“We received ‘rats and quats’, rations and quarters.”

Actually, I could have gone back, but pretty much to the same job, which was as a lab technician. Anyway, they said, we will promise you that we will give you freelance work. That turned out to be really the right decision for me. Not only did I get work from Life, but there was a tremendous amount of work to be done for the commercial departments, Time promotion and Life promotion and FYI, and it really was a good thing. In addition to that, the unit that I was in the Air Force, which was a publishing unit, was run by a group of Time Inc. people. Actually, the project that I was working on, when I worked for Time, was one that was discontinued because the Air Force decided it could do in-house if they had the right people. So they asked Time Inc. for a list of all their people who were in any branch of the service, and they gathered these guys up. It was sort of unheard of, but they had the authority to take people from the Navy, the Army and from whatever. And they gathered us together and organized something called “The Gunner’s Information File.” It was an Air Force publication project and the publications were mostly concerned with aerial gunnery.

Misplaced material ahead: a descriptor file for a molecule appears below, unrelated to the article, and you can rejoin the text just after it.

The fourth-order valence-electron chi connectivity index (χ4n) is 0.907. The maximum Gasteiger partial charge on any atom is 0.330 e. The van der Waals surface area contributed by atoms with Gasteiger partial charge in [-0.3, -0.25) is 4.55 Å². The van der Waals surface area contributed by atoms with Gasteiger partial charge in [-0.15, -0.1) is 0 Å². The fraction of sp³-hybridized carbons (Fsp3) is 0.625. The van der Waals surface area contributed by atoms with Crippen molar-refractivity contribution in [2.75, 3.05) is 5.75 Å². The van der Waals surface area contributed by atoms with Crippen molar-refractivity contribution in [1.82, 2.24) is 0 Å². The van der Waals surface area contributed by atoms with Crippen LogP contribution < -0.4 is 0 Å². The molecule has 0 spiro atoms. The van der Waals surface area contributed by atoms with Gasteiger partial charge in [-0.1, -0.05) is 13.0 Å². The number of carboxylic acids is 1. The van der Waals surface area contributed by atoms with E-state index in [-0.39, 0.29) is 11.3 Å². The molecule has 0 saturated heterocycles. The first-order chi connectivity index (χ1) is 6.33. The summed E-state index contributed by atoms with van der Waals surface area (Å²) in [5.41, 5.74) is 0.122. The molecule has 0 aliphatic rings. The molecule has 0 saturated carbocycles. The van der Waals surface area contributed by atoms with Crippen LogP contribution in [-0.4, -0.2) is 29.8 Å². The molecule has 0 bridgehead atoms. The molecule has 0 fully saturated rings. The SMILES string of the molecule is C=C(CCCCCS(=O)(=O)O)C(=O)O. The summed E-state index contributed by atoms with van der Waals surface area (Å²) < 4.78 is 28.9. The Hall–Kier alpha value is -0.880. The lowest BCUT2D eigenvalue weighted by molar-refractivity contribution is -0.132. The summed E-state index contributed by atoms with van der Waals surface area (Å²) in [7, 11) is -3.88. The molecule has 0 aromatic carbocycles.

At that time, I was living in my studio on Madison Avenue and 31st Street. The Unit was organized and assembled in Fort Myers, Florida. But after a couple of months of that, they discovered that it wouldn’t work. From a working point of view, every time that the designers needed photostats for layouts, or something, they had to send an airplane from Fort Myers to Miami. So it was costing something like $800 per photostat. You know, comparable to those toilet seats the Defense Department bought. So they moved us — guess where? To Park Avenue and 31st Street, and my studio was on Madison Avenue and 31st Street. We received what we used to refer to as “rats and quats,” an allowance for rations and quarters. I lived at home and went around the corner to the office. But I did have to do a lot of traveling on that project, so I wasn’t home very much.